If this sounds appealing to you... Poshmark may be the place for you! If you're curious why I ultimately closed my closet... the reasons are the same. 

The Cons: 

Cost: The commission rate of 20% is the highest rate I've paid to sell my items on e-commerce. My reference is selling on Etsy (10.5% + .45 cents USD per transaction source - here). Another factor was the funds being held for up to 3 days once the items were delivered. Not being paid for your items right away and having to wait on the post may not work for everyone's business goals.

Another factor relating to cost (which may not be an issue if you're part-time or casual seller) is the taxes. There is no place to add an HST number if you're a registered business. This means while you are charged tax on the seller fee - you are not able to collect tax for the items you sell. You will be responsible for this additional cost so keep that in mind if you fall within that threshold! 

Easy Shipping: There is no option to choose a faster class of mail. Customers can be located all over Canada, and you're at the mercy of Canada Post to get those items to the customer - while waiting to get paid! There are also surcharges when you sell over 2.5kg of items. This extra cost is charged to the seller and not the buyer. If you aren't aware of the weight, especially on bundled lot, these charges could make you think twice about selling certain items or giving a steeper discount to the buyer.

Seller Discount and Bundling: The platform is built to haggle. I personally feel this adds to sellers marking up items above market value and can really skew the customers perspective of the value of objects. When you offer a bundle price, the item shows as "sold" on your closet for the full listed value. For example, if you post an item for $100, and send a 40% discount that the buyer accepts - the item will still show "sold $100" on your closet. Many sellers use this tactic and it's promoted and acceptable by Poshmark. All in all... I don't like this lack of transparency. In a similar note, I don't appreciate selling on a platform that teaches customers to ask for discounts... especially when you're selling as a business. 

Seller Parties: Sometimes... you just don't have time (or simply, don't want to)! I completely understand the social strength of these parties and shows... but that format does not work for my business. Working from home, as a solo business owner, is hard work! You have to wear "all the hats" and that takes a lot of time. Personally for my business, I was not able to take advantage of this feature. There seemed like a lot of pressure to join these events, and if that isn't your thing, this may not be the platform for you. This platform is very focused on the social aspect and will require you to be hands-on with your closet.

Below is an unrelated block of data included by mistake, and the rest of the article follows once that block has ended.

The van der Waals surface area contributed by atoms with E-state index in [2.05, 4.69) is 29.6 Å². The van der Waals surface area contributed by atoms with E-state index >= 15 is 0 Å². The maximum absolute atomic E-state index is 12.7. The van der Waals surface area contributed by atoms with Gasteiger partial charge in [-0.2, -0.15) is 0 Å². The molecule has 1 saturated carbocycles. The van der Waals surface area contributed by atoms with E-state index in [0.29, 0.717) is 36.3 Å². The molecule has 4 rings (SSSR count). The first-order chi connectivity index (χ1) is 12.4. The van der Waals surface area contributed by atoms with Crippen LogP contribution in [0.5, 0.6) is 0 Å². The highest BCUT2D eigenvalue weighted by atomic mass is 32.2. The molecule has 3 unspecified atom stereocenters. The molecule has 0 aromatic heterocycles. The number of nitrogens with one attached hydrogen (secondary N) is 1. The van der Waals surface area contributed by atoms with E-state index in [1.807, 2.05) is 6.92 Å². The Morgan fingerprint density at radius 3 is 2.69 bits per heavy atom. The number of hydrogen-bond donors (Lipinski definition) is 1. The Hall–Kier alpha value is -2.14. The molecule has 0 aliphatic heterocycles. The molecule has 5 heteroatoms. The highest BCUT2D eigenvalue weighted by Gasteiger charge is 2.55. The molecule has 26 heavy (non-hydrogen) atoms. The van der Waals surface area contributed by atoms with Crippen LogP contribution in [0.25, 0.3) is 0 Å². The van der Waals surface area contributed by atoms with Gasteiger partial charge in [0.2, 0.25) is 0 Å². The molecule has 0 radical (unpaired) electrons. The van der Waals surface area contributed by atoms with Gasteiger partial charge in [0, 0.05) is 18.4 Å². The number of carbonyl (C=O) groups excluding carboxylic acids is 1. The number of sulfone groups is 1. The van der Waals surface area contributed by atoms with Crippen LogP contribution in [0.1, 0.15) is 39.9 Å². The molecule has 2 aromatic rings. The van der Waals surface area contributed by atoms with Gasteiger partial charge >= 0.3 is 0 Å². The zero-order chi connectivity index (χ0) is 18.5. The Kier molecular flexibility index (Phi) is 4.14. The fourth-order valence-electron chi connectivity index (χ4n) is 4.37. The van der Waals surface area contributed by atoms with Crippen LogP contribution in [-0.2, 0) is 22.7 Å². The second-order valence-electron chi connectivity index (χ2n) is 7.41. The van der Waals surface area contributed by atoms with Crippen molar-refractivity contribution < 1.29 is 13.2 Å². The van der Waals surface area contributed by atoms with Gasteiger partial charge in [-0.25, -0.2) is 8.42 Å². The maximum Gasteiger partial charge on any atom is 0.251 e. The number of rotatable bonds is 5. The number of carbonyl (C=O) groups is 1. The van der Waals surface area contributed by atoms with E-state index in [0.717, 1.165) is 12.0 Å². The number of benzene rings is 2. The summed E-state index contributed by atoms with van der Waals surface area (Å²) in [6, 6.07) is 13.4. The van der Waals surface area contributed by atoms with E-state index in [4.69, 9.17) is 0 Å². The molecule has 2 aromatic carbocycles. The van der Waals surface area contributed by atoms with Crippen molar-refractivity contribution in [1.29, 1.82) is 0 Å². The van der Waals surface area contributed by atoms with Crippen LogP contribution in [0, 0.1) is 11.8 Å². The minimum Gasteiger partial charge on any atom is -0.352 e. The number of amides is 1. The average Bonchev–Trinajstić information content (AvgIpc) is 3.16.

I do think there are opportunities to grow a full time business with Poshmark. With the above information, I would still recommend you trying it out. Some people are successful and prefer this platform.

If you do plan to join, here are a few more tips:

  • Have realistic expectations of the time you can dedicate to your closet
  • Budget for adding new inventory and have a buffer waiting for payments
  • Price accordingly, and expect to have more wiggle room for bartering and the commissions you'll pay
  • Share new items often and don't forget to re-share older stock
  • Keep things fresh and inventory moving in and out
  • Make smart choices on the inventory you list in your closet, personal items may not sell as well as curated ones
  • Use all the details, tags, and product information - much of this is needed to share within parties
  • Sold items are always visible, but when doing market research take pricing with a grain of salt
  • Remember the social aspect of selling on the platform and create a strategy to be present and patriciate 
  • Remind yourself... followers don't equal sales
  • Ask an accountant about the pay and fee structure and what that means for your business bookkeeping
  • Research other platforms and make an informed decision on what is best for you and your business.

I am happy I tried... I am happy I connected with others through Poshmark... but it's time to close that chapter... It's time to shut the closet. As of April 2024, Lemon's Loot no longer sells on Poshmark.

I hope this post is insightful and explains why I made the choice to stop selling on Poshmark Canada. If you like this type of behind-the-scenes content, I would love to hear your feedback!